“ ‘Damage to be subject to a proper award must be such as follows the act complained of as a legal certainty … .’ Conversely, ‘ “ ‘[t]he mere probability that a certain event would have happened, upon which a claim for damages is predicated, will not support the claim or furnish the foundation of an action for such damages.’ ” ’ ” (Filbin v. Fitzgerald (2012) 211 Cal.App.4th 154, 165–166 [149 Cal.Rptr.3d 422], original italics, footnote and internal citations omitted.)

“One who establishes malpractice on the part of his or her attorney in prosecuting a lawsuit must also prove that careful management of it would have resulted in a favorable judgment and collection thereof, as there is no damage in the absence of these latter elements.” (DiPalma v. Seldman (1994) 27 Cal.App.4th 1499, 1506–1507 [33 Cal.Rptr.2d 219], original italics.)

“ ‘The element of collectibility requires a showing of the debtor’s solvency. “[‘W]here a claim is alleged to have been lost by an attorney’s negligence, … to recover more than nominal damages it must be shown that it was a valid subsisting debt, and that the debtor was solvent.’ [Citation.]” The loss of a collectible judgment “by definition means the lost opportunity to collect a money judgment from a solvent [defendant] and is certainly legally sufficient evidence of actual damage.” ’ ” (Wise v. DLA Piper LLP (US) (2013) 220 Cal.App.4th 1180, 1190 [164 Cal.Rptr.3d 54], original italics, internal citations omitted.)

“Collectibility is part of the plaintiff’s case, and a component of the causation and damages showing, rather than an affirmative defense which the Attorney Defendants must demonstrate.” (Wise, supra, 220 Cal.App.4th at p. 1191.)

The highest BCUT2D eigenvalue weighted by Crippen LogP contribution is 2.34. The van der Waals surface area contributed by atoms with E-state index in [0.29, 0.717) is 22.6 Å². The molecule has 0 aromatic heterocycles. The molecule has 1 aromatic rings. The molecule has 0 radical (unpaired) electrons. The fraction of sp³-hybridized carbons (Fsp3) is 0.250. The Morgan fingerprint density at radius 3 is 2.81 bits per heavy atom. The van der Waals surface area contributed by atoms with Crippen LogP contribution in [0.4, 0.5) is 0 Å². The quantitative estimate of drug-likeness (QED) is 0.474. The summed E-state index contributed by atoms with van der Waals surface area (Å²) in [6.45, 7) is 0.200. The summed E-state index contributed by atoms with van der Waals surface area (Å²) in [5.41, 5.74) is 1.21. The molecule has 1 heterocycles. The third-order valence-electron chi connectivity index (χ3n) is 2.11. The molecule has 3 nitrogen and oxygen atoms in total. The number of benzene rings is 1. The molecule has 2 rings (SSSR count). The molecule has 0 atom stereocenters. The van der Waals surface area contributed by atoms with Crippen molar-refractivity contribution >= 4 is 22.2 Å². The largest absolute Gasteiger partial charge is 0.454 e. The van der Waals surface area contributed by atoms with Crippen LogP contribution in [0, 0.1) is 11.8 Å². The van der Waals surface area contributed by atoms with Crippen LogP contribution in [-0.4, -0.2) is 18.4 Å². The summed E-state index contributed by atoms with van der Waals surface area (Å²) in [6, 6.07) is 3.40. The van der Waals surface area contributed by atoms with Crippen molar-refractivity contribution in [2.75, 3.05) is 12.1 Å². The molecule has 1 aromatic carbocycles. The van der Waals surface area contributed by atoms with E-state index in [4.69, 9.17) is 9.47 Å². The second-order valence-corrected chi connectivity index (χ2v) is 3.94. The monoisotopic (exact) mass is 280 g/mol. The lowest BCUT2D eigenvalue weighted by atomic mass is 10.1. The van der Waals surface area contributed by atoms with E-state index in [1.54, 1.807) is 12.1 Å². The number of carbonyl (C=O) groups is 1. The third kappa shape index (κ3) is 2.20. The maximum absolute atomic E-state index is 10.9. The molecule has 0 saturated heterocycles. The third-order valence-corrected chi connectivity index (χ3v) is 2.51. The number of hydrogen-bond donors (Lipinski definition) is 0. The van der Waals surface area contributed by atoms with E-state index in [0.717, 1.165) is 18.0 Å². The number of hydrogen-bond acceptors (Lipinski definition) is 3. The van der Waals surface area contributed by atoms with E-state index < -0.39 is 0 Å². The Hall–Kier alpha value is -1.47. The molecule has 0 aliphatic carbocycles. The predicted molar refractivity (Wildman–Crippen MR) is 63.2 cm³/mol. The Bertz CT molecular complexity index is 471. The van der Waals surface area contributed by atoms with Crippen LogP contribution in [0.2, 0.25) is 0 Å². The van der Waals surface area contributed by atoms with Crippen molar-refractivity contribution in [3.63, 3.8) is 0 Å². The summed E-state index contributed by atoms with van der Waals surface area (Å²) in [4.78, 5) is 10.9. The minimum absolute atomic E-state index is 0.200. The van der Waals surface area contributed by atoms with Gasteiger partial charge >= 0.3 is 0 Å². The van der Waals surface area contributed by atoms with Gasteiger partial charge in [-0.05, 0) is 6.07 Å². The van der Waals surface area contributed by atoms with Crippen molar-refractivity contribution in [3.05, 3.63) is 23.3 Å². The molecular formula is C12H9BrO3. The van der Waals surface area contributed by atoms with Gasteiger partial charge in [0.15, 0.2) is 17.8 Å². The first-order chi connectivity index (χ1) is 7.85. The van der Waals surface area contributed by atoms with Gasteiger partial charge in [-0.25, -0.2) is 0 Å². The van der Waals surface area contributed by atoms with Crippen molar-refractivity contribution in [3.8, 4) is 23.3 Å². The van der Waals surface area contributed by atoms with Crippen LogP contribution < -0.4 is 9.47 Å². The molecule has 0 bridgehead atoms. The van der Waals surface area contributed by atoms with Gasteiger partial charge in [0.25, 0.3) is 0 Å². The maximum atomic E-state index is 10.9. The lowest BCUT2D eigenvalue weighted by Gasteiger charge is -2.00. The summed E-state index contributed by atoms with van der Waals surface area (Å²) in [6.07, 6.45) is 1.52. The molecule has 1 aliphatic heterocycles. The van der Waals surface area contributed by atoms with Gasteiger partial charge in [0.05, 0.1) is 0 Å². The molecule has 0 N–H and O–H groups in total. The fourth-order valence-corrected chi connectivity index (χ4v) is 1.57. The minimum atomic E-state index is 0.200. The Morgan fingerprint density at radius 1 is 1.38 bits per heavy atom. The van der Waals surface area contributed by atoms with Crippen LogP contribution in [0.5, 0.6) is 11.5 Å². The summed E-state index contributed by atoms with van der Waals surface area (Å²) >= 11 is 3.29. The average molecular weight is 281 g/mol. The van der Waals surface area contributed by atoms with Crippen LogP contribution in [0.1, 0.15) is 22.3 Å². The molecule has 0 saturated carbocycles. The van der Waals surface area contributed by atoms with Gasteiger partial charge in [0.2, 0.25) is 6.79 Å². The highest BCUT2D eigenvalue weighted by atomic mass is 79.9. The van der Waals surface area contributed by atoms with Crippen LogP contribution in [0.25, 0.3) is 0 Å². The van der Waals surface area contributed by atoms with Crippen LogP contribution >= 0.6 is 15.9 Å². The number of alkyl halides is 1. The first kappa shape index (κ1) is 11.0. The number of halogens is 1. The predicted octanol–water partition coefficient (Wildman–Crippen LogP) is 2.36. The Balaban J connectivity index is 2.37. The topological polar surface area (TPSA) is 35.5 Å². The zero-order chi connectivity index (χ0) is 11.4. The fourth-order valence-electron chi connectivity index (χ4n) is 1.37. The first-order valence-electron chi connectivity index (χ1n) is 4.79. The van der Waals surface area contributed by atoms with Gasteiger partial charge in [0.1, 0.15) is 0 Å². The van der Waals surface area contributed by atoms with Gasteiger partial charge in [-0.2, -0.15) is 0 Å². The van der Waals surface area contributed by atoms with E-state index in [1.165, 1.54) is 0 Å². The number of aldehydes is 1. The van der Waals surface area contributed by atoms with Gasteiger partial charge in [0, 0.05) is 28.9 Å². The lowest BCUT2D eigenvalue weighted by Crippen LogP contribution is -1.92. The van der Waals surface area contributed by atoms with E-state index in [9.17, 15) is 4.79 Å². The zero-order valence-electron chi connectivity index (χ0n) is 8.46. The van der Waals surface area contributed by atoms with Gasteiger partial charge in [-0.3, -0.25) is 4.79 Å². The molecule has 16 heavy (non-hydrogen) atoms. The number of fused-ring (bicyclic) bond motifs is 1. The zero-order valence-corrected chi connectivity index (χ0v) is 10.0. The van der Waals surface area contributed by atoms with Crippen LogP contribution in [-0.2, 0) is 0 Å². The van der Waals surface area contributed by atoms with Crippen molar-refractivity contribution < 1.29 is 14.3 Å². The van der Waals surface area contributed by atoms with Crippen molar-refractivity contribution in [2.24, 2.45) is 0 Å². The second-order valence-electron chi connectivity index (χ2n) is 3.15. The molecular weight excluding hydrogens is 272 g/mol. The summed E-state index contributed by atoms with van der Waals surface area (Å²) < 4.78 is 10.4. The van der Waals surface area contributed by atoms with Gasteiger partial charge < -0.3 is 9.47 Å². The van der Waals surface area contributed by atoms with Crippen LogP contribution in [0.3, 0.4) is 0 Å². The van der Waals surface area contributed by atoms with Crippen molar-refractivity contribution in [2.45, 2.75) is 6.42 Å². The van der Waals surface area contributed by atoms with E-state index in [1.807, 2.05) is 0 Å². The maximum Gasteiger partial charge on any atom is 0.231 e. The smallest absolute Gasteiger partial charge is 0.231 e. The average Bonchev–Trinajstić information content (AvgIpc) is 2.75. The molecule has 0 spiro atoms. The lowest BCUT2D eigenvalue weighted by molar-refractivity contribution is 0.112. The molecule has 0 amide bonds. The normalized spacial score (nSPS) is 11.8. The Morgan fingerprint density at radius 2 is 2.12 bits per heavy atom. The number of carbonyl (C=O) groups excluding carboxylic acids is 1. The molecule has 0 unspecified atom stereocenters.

“Because of the legal malpractice, the original target is out of range; thus, the misperforming attorney must stand in and submit to being the target instead of the former target which the attorney negligently permitted to escape. This is the essence of the case-within-a-case doctrine.” (Arciniega v. Bank of San Bernardino (1997) 52 Cal.App.4th 213, 231 [60 Cal.Rptr.2d 495].)

“Where the attorney’s negligence does not result in a total loss of the client’s claim, the measure of damages is the difference between what was recovered and what would have been recovered but for the attorney’s wrongful act or omission. [¶] Thus, in a legal malpractice action, if a reasonably competent attorney would have obtained a $3 million recovery for the client but the negligent attorney obtained only a $2 million recovery, the client’s damage due to the attorney’s negligence would be $1 million—the difference between what a competent attorney would have obtained and what the negligent attorney obtained.” (Norton v. Superior Court (1994) 24 Cal.App.4th 1750, 1758 [30 Cal.Rptr.2d 217].)